\ ˈäŋ(k)st, ˈaŋ(k)st \

Definition of angst

: a feeling of anxiety, apprehension, or insecurity teenage angst

Examples of angst in a Sentence

The winner of France's prestigious Prix de Flore, "Report on Myself" is a study in raw angst and mortifying self-disclosure: a portrait of the artist as a lover who just can't catch a break. — Caroline Weber, New York Times Book Review, 15 Feb. 2009 Adapting Alicia Erian's novel, writer-director Alan Ball showcases both the knack for sketching out thorny relationships that distinguished Six Feet Under and the impulse for … suburban angst that befouled his script for American Beauty. — Troy Patterson, Spin, September 2008 The retail category, of course, has been a source of angst among newspapers for some time. Retail ad volume in papers has declined for much of the past 15 years, according to Merrill Lynch research. — Lucia Moses et al., Editor & Publisher, 8 Oct. 2001 One way to increase these health benefits is to learn how to write more fluidly and with less angst and frustration. When you're engaged with what you're doing, the rest of the world recedes. — Susan H. Perry, Psychology Today, November/December 2001 a film about teenage angst
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Recent Examples on the Web

While some investors had hoped steady earnings data could stabilize major indexes, analysts said the market is increasingly finding sources of angst when given more information. Amrith Ramkumar, WSJ, "U.S. Stocks Fall Sharply as Markets Extend Rocky Stretch," 24 Oct. 2018 Elsewhere Mark Bergen and Austin Carr wonder what the reclusive CEO of Alphabet has been up to during a time of angst at his company. Casey Newton, The Verge, "Stop calling Facebook’s effort to fix itself an “arms race”," 14 Sep. 2018 Killer robots, and whether machines should decide when or if to shoot, are the focus of much angst right now. Joe Pappalardo, Popular Mechanics, "The Air Force Will Teach Computer Coding Like a Foreign Langauge," 13 Sep. 2018 Mauro Ranallo is shirtless and angst-ridden and rubbing his temples with both hands, while sitting inside his Las Vegas hotel room in May of 2015. Greg Bishop,, "Mauro Ranallo Aims to Reach an Important Audience With Documentary on His Bipolar Disorder," 18 May 2018 Yet Caucasians regularly applaud him for his interminably boring, angst-ridden films. Michael Harriot, The Root, "Hate the Player, Not the Game: On Loving the Art of R. Kelly, Kanye and Cosby," 7 May 2018 After some initial angst, Bell’s teammates have moved on. Will Graves, The Seattle Times, "Surging Newton, Panthers face red-hot Steelers," 7 Nov. 2018 That started in online communities buried within Reddit, 4chan, and Tumblr, all powered by teens — which is crucial, because teenage angst feels like the realest, most pressing thing in the world. Bijan Stephen, The Verge, "Alienation is the most powerful online brand," 27 Oct. 2018 Their résumés would suggest this Trek show would be full of intergalactic hormones and teenage angst à la Wesley Crusher. Darren Orf, Popular Mechanics, "Where Is Star Trek Boldly Going?," 10 Sep. 2018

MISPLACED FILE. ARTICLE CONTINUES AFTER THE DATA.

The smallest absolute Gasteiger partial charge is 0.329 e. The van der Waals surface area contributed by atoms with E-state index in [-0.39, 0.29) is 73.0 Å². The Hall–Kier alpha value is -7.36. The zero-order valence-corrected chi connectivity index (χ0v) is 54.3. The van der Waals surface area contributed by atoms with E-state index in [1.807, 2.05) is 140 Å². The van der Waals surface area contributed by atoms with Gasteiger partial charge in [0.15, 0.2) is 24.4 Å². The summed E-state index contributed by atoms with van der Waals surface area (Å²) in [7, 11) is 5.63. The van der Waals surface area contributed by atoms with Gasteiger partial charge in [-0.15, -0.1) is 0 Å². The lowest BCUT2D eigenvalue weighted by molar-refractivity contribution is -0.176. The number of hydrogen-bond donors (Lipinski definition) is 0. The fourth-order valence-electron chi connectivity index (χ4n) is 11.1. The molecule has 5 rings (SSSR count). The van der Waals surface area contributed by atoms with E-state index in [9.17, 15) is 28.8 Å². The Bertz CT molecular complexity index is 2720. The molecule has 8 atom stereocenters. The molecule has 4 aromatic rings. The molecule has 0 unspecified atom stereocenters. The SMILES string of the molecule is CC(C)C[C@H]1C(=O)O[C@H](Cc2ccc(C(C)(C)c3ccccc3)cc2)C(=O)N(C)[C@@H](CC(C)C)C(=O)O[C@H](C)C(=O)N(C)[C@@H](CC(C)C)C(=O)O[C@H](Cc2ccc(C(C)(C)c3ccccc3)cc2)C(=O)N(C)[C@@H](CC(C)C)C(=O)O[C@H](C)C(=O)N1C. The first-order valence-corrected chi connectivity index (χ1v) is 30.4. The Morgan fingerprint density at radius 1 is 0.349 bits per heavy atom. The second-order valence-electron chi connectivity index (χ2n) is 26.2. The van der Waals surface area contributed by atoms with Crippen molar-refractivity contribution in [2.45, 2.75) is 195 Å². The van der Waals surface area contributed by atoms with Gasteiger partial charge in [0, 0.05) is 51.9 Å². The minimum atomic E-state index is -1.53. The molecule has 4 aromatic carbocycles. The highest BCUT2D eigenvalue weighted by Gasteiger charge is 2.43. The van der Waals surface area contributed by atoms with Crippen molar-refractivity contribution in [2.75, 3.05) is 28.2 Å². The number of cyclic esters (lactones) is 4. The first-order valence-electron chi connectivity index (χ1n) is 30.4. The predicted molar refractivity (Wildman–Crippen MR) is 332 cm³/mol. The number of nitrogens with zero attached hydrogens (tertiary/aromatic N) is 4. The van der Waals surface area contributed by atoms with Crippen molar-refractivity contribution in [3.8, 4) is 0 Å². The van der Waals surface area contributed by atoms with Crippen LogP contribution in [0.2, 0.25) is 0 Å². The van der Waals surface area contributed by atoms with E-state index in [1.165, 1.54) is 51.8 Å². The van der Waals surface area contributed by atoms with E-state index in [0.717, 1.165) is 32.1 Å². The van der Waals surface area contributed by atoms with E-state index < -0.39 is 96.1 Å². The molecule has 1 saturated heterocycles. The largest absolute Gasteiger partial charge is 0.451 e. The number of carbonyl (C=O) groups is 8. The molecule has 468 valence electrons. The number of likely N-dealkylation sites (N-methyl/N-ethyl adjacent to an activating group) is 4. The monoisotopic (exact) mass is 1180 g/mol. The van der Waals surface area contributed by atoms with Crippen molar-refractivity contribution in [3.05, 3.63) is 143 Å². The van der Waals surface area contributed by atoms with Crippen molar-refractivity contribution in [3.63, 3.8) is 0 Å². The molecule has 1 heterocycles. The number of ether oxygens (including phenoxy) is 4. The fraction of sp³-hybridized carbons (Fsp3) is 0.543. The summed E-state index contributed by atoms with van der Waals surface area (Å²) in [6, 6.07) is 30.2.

These example sentences are selected automatically from various online news sources to reflect current usage of the word 'angst.' Views expressed in the examples do not represent the opinion of Merriam-Webster or its editors. Send us feedback.

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First Known Use of angst

circa 1942, in the meaning defined above

History and Etymology for angst

Danish & German; Danish, from German

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Dictionary Entries near angst



angry young man





Statistics for angst

Last Updated

7 Jan 2019

Look-up Popularity

Time Traveler for angst

The first known use of angst was circa 1942

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More Definitions for angst



English Language Learners Definition of angst

: a strong feeling of being worried or nervous : a feeling of anxiety about your life or situation

More from Merriam-Webster on angst

Thesaurus: All synonyms and antonyms for angst

Britannica English: Translation of angst for Arabic Speakers

Comments on angst

What made you want to look up angst? Please tell us where you read or heard it (including the quote, if possible).


tremendous in size, volume, or degree

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